The NYU Steinhardt Department of Nutrition and Food Studies recently welcomed back alumni for a panel event celebrating three MA in Food Studies graduates and their recently published cookbooks: Michele Humes (Steinhardt ’13), author of Noodle Soup Oracle; Kristen Miglore (Steinhardt ’10), author of Genius Desserts; and Lauren Shockey (Steinhardt ’10) author of Hangover Helper.
Humes, Miglore, and Shockey participated in a panel conversation about their careers and the journeys they each took to publish their cookbooks. Attendees had the opportunity to ask panelists questions and sample dishes from the cookbooks – including sausage rolls from Hangover Helper, coconut macaroons from Genius Desserts, and maple ginger chicken meatballs from Noodle Soup Oracle明升体育-即时比分. Read on to learn more about each author and cookbook.
is the writer and illustrator of Noodle Soup Oracle明升体育-即时比分, a mix-and-match guide to building personalized bowls of noodle soup. She is a writer and visual artist in New York City focusing on food as her subject matter. She studied cooking at the French Culinary Institute, and while earning her MA in Food Studies at NYU she wrote her thesis on .
is the creative director behind Food52’s Genius Desserts, a collection of iconic dessert recipes spanning the last century. She abandoned a career in economics to pursue a master’s in Food Studies from NYU and a culinary degree from the Institute of Culinary Education. Her writing has since been published in The Wall Street Journal, Saveur, and The Atlantic, and she was nominated for a James Beard Award for Food52’s Genius Recipes column in 2014. The column led to the Genius Recipes cookbook in 2015, which won an IACP award in 2016 and became a New York Times bestseller.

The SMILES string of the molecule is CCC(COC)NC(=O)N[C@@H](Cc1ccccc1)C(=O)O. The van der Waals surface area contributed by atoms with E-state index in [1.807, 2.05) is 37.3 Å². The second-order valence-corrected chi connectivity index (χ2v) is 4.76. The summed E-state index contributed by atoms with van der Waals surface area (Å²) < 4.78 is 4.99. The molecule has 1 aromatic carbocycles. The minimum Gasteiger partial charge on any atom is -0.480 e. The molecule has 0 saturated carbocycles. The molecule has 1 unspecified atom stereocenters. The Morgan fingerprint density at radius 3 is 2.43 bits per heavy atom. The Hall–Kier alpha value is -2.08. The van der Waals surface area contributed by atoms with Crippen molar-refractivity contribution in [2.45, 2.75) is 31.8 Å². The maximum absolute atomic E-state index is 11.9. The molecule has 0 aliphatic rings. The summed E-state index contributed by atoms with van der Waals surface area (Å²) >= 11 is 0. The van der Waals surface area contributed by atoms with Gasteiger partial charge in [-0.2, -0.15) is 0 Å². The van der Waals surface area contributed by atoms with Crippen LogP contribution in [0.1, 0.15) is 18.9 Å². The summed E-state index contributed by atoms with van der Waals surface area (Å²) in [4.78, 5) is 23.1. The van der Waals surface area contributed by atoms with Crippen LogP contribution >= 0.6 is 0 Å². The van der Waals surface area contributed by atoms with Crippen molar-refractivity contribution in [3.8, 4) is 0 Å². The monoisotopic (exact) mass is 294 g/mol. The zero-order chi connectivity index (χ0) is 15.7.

is the author of Hangover Helper, a playful cookbook filled with hangover-curing recipes collected from culinary traditions around the world. She is a New York City-based food writer and trained cook, and she is also the author of Four Kitchens: My Life Behind the Burner in New York, Hanoi, Tel Aviv, and Paris. She was previously the restaurant critic at The Village Voice, and she has freelanced for numerous publications, including The New York Times, The Wall Street Journal, Travel + Leisure, Slate, Bon Appetit, Saveur, and more. Her work has been recognized by the Association of Food Journalists. A graduate of the University of Chicago, she also holds a diploma in classic culinary arts from the French Culinary Institute (now the International Culinary Center) and an MA in Food Studies from NYU.